Shortly after, Jackie and Vivian Hsu are captured. The action barely pauses for breath as Jackie fights a rampaging swordsman with only his agility and a fishing net for defence. As they make their escape from the machine-gun toting baddies, Jackie wrecks the harbour-front in yet another costly-looking set-piece.

As the film builds to its explosive climax, Jackie fights former JC Stunt Team Leader Brad Allan on the back of a speeding open top Mercedes. Given the location and the nature of their duel, they still manage to perform some pretty nifty fighting moves.

The tension cranks up as Jackie performs all manner of climbing and jumping stunts on a runaway tanker truck. There is a genuine heart-stopping moment as Jackie tries to transfer a young child from the speeding truck to a car. The whole sequence culminates on a bridge with a truly spectacular stunt that wouldn’t look out of place in a James Bond movie.

The end credits feature the regular outtakes showing Jackie taking a few knocks in the name of his art and include a couple of amusing fluffs!


This film is an odd entry into Jackie Chan’s extensive and impressive filmography. It’s not a terrible movie, but it suffers from a few flaws that prevent it from being up there with the better productions that Jackie Chan has been involved with since the turn of the millennium. The main problems are the daft plot, there is no fully fledged villain and nearly all the action looks just too familiar. It’s not funny enough to be an out-and-out comedy and not thrilling enough to be a pure action film. In many ways, Jackie is the victim of his own success. He has set the bar so high in his previous work that it gets harder with which subsequent film to match or top it.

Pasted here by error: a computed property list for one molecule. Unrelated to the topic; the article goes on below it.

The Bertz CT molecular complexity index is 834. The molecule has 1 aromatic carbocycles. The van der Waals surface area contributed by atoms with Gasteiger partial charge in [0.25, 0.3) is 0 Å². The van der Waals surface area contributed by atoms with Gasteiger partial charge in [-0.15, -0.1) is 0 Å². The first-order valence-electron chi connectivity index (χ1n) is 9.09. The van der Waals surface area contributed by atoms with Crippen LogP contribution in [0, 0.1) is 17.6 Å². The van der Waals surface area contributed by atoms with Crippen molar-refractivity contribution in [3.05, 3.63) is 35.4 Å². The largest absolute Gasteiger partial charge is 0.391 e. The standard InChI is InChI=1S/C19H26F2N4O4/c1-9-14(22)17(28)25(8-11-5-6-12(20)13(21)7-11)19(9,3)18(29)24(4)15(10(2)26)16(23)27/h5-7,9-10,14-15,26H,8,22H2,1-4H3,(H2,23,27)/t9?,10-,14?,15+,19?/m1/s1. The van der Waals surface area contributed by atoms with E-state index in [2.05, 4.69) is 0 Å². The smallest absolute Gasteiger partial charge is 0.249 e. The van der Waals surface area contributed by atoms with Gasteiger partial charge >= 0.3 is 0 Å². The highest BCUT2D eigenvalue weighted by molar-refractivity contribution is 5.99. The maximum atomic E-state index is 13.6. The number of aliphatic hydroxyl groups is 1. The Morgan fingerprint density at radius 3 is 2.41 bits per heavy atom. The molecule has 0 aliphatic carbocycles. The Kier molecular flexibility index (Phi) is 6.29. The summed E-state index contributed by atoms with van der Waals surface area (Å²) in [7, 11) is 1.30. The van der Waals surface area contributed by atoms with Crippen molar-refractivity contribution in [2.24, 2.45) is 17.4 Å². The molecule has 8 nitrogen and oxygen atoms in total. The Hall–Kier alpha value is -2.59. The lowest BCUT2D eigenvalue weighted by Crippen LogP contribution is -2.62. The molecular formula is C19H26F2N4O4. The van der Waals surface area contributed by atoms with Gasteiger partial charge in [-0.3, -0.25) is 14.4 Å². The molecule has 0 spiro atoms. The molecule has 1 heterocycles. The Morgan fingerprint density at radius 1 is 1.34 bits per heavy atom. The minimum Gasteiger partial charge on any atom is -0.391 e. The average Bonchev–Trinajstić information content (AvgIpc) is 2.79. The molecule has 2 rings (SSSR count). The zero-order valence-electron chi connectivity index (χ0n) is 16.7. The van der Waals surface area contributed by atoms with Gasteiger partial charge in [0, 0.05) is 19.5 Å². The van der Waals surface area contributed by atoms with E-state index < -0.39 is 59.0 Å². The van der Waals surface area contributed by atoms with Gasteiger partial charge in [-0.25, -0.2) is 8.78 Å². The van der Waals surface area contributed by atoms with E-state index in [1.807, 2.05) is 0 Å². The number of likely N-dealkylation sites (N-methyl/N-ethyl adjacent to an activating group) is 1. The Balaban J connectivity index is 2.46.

Having said that, fans of Jackie Chan movies should not write this one off. Jackie’s (as is Eric Tsang’s) acting performance is very good and there is something quite comforting in the familiarity of some of the action scenes. And let’s face it, even a mediocre Jackie Chan stunt sequence is better than most equivalent action films. The “nude chase” in particular is a very funny highlight harking back to the golden days of Jackie Chan’s comedy films. This clip is in fact one of the most popular on our Facebook page with nearly 5 million views and counting!

It’s all very well filmed with high quality production values in some beautiful Turkish locations and certainly in the Dimension/Miramax (Western) edit of the film, there is rarely a long pause between each action sequence.

If you want an uncomplicated fix of Jackie Chan-style action “The Accidental Spy” is one to pop into your DVD player on a rainy day.


  • In the original Hong Kong cut, the plot involved the hunt for a deadly new strain of anthrax. After a real-life anthrax scare hit the headlines, subsequent cuts changed the story to be about a new “super opium” drug.
  • The Miramax DVD cover features two women and a man, fighter jets and a parachute – none of which appear in the film!
  • This was the first Hong Kong production by Jackie Chan to be released on Blu-ray Disc.
  • The film grossed HK$30,009,076 during its theatrical run in Hong Kong making it the third biggest domestic release of 2001.
  • “The Accidental Spy” was Jackie Chan’s last Golden Harvest movie.
  • British martial artists Scott Adkins and Gordon Alexander had brief action roles in “The Accidental Spy”.
  • Director Teddy Chen would later go on to direct Donnie Yen in “Bodyguards and Assassins” and “Kung Fu Killer“.

Film Rating: 7/10

Glen Stanway

Influenced by the movies of Bruce Lee and Jackie Chan, Glen began training in martial arts and gymnastics in 1995. He made his first of many visits to Malaysia and Singapore in 1998 to learn Chin Woo kung fu under the supervision of Master Teng Wie Yoo. Glen is the author of "The Art of Coaching" and "Fearless The Story of Chin Woo Kung Fu", and runs a kung fu & kickboxing school in Hertfordshire, England.